In life on earth to heaven translated,
In God, and man as God-created;
Nor least that reverential tone
Of oor grave elders changed or gone.
Others there are, but
these the chief—
Licence, irreverence, unbelief—
Evils that follow in the train
Of forms exposed and held as vain,
Tho’ cherished long, to suit the gentry
Of this omniscient nineteent cent’ry.
In thae auld days noo on
In thae auld ways I’ve tried to sing,
The youth of Scotland’s hopes were reared,
An' Scotland’s ancient name revered.
Dear were her mountains,
knocks, an' knowes,
Her fells an’ forests, haughs an’ howes,
Not for their natural beauty only,
Or grandeur, lofty, grim, an’ lonely,
But that they were an heritage
Bequeathed by men from age to age,
That greatly daring grandly stude,
An’ bled an’ bocht them wi' their blude.
Thus were those feelings
That still for independence strive
Against a power that would control
Freedom o' body, mind, or soul.
Thus, too, the passion was
That Scotsman feels for brither Scot
When they amang the frem’d forgaither,
Tho' perfect strangers to ilk ither;
For they were rear’d on common fare,
An’ breathed the same wild mountain air,
Their hearts wi’ mutual memories glowed,
Their blude wi’ kindred instincts flowed,
Their sympathies in common ran,
Their likes an’ dislikes were at wan.
But wae befa’ the weary
That brought the sad reverse aroun’,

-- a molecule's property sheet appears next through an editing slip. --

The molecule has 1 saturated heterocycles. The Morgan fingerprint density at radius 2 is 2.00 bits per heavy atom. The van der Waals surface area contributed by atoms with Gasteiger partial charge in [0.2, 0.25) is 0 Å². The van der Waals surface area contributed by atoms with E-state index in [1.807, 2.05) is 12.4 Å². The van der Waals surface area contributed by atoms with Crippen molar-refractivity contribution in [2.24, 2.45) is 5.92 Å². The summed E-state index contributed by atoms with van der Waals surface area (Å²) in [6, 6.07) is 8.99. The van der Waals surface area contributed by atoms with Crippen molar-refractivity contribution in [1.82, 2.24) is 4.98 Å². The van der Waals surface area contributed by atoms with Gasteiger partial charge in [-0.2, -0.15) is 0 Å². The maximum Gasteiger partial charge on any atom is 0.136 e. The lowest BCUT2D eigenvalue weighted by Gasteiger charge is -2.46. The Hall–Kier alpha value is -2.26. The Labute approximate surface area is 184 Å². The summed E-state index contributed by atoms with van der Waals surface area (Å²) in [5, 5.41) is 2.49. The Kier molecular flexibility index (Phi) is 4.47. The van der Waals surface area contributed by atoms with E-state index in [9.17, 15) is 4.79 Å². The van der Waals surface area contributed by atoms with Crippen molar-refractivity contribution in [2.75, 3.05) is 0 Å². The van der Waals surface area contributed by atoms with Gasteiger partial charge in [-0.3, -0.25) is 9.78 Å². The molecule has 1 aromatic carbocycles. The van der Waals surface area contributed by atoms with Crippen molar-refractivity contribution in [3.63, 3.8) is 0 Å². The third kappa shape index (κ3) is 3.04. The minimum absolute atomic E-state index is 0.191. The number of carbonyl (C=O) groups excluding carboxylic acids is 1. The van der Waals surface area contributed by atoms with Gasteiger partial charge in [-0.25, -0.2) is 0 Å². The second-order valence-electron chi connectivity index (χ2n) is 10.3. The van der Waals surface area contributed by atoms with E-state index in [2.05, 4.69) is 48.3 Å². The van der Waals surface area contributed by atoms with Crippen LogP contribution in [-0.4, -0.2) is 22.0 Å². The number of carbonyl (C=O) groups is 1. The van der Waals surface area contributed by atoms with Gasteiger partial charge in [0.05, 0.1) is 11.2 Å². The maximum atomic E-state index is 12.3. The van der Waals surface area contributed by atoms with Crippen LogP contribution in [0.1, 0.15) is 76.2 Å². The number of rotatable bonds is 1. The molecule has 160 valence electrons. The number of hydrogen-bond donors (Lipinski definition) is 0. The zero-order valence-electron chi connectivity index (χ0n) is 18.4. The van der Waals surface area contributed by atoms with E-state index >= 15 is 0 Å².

An’ lowsed the tender social ties
Wherein a nation’s vigour lies.
It like a black-wamb’d speeder flang
Its telegraphic wires alang
The fields where rural industry,
Maist like an unambitious bee
Contentit wi’ a modest spoil,
Had humm’d sae happy at its toil.
It laid its lines o’ iron
An* sallied forth wi' clatterin’ soun’,
Wi’ puff an’ snort an’ startlin’ shriek,
Envelop’d in a cludd o' smeek—
To scare the little folks awa’,
To bleck wi’ coom the greenwud shaw,
To fill the youthfu’ peasant breast
Wi’ discontentment and unrest,
An’ drag sweet Innocence within
The city’s whirlin’ gulf o’ sin.
A panic owre the kintra
To towns the simple peasants sped,
Where, disappointed in their dreams,
They listened to the wildest schemes,
An’ crossed the ocean faem to find
Nae hame like what they left behind.
O then was heard by
The exile’s wail owre vanished dreams;
An’ nichtly to their dashing wave
Perhaps some banish’d bard would rave
The blindin’ saut tear in his e’e—
O’ Devon haughs or links o’ Dee.
The lesser venturesome
Gaed wanderin’ thro’ the kintra wide—
Here for a year, an’ there for twa,
As flittin* fortune seem’d to ca’.
O thou accursed lust of
For whilk we madly strive an' strain,
What offerings on thine altar laid,
What sacrifices maun be made!
And a’ for what? It’s no’
It’s no’ in cent per cent per year—
It’s no’ in gowd although we hed it—
The wise can see’t, the rich hae said it—
It’s no’ in mountain heaps o’ wealth
To purchase happiness an’ health!
But what avails this lang
This protest an’ expostulation?
Oh, Ichabod! The better plan
Were just to end as I began—
To note the waefu’ change, an’ cry
The guid auld times are a’ gaun by!